Henry Woods Leadership Award Winners to Be Honored This Friday

Two graduating seniors have been chosen for the Henry Woods Leadership Award and will be honored in a ceremony this Friday.

The leadership award is named for Henry Woods, former University of Arkansas student who was heavily involved in campus activities and made a significant impact during his time at the University.

Hilary Zedlitz and Tanner Bone have been campus leaders throughout their undergraduate career at the University of Arkansas. They will receive the award at 1:30 p.m. Friday, May 6 outside of the Associated Student Government offices on the 6th floor of the Arkansas Union.

Hilary Zedlitz, a political science and Middle Eastern studies major in the Fulbright College of Arts and Sciences, was a Truman Scholarship finalist in 2015; a resident assistant in University Housing; and a Friday Night Live student coordinator, among many other things.

Zedlitz said she found many places and people on campus, some intentionally and some by accident, which helped her excel.

"I simply found people who challenged me to grow and think critically about my role in the world. The longer I was on campus, the more these communities naturally grew and expanded to include others," Zedlitz said. "Whatever 'place' I was in, I made sure that it felt right, meaning I would receive as much from being there as others would receive from me."

Zedlitz advice for incoming students is to get involved, which is advice she received from a mentor.

"My R.O.C.K. camp mentor's advice to me as a freshman was to find ways to get involved and take an active role in my education in and out of the classroom," Zedlitz said. "This might mean striking up conversations with their professors or working in an office on campus. It might be joining or forming an RSO, or volunteering on campus and in the community. Whatever their involvement might be, I advise incoming students to use these opportunities to better learn about themselves and what their passions are so that when they do graduate, they know how they can uniquely contribute to their community and the world."

Tanner Bone is an international business major in the Sam. M. Walton College of Business. He served as president of Associated Student Government this year and was also picked to serve on Chancellor Joe Steinmetz' transition committee.

Bone said getting involved with things early, staying true to himself, and working with great people have been keys to his success at the University of Arkansas.

"I got involved early in things that interested me, and that expanded my network allowing me to get involved in a variety of other organizations," Bone said. "My leadership philosophy has always been to always be genuine and to surround myself with good people. I have always tried to stay true to myself, to always be the same person no matter who I am around or where I am. The largest reason for my success on campus is the people who have surrounded me. From mentors to peers, I have been challenged by other leaders who have taught me so much, and have allowed me to serve as a student-leader throughout my time here."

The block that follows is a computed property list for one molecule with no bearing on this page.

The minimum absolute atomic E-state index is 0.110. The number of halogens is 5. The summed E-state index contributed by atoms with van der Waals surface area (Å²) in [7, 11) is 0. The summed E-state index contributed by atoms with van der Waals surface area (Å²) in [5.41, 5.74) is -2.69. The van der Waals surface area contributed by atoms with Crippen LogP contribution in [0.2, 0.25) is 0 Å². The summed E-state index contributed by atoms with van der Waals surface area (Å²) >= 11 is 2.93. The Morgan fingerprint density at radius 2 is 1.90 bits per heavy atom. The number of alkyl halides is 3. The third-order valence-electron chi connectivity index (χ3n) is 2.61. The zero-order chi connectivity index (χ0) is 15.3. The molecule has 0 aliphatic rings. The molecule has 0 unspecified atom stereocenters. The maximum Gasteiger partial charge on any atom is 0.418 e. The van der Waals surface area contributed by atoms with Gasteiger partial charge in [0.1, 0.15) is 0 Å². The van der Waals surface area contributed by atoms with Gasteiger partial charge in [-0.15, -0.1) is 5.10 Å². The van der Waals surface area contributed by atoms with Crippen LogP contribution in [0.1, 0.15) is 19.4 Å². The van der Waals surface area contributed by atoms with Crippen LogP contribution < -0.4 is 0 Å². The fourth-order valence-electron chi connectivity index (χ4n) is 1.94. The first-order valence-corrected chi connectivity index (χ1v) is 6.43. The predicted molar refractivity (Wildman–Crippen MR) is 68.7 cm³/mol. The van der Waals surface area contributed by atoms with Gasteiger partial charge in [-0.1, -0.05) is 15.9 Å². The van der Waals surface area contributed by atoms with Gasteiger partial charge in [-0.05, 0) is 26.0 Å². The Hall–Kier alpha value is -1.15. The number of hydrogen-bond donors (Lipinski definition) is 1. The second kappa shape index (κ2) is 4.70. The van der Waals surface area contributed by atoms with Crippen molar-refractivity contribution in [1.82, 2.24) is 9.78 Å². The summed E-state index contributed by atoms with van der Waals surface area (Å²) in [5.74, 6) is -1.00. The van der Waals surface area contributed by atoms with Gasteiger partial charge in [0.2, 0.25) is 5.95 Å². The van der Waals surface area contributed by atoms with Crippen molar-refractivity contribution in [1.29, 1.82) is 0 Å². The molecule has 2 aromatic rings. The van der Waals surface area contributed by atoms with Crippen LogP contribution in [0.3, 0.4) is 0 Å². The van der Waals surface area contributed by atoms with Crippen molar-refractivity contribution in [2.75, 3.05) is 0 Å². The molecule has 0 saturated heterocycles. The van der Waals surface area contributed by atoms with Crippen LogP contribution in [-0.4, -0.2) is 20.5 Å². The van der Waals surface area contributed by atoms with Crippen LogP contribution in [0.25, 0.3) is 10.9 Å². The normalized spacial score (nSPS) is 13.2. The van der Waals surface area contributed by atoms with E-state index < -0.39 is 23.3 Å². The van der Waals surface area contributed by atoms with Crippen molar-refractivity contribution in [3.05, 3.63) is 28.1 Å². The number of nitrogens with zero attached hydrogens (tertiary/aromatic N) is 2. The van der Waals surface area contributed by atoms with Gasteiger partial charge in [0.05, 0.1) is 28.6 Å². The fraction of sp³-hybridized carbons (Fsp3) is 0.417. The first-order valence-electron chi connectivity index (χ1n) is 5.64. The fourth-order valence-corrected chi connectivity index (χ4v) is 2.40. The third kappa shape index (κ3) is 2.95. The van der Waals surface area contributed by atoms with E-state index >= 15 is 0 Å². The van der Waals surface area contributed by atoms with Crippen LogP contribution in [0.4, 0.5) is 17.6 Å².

Bone offers sound advice for new students.

"For incoming students, the best advice I can give is to take advantage of all the U of A has to offer by getting involved," Bone said. "Whether it is a campus or community group, getting involved early allows you to meet new people, challenges you to think for yourself, and ultimately makes a large place a little bit smaller."

The Division of Student Affairs has been making this award for several years, which was established by some of Woods' friends and family.

Skip Rutherford, dean of the University of Arkansas Clinton School of Public Service, is a 1972 journalism graduate from the University of Arkansas, and was friends with Woods. He helped establish this award in Woods' name.

"Along with others, we shared a great interest in politics and public service. During his years in Washington, Henry was a master at constituent service and outreach," Rutherford said. "His legacy proudly lives on through the Henry Woods award. The recipients have done, are doing and will do great things with their lives — just like Henry did."

Henry Woods was involved in numerous student organizations and edited the Razorback yearbook during his undergraduate career. Following graduation in 1973 from the Fulbright College of Arts and Sciences, Woods worked in Washington, D.C., on the staffs of Congressman Bill Alexander, and Senators David Pryor, Dale Bumpers and Blanche Lincoln. Woods strived to advocate and improve the quality of life for Arkansans during his 25 years of civic service at our nation's capital.


Scott Flanagin, executive director of communications
Student Affairs
479-575-6785, sflanagi@uark.edu

Steve Voorhies, manager of media relations
University Relations
479-575-3583, voorhies@uark.edu


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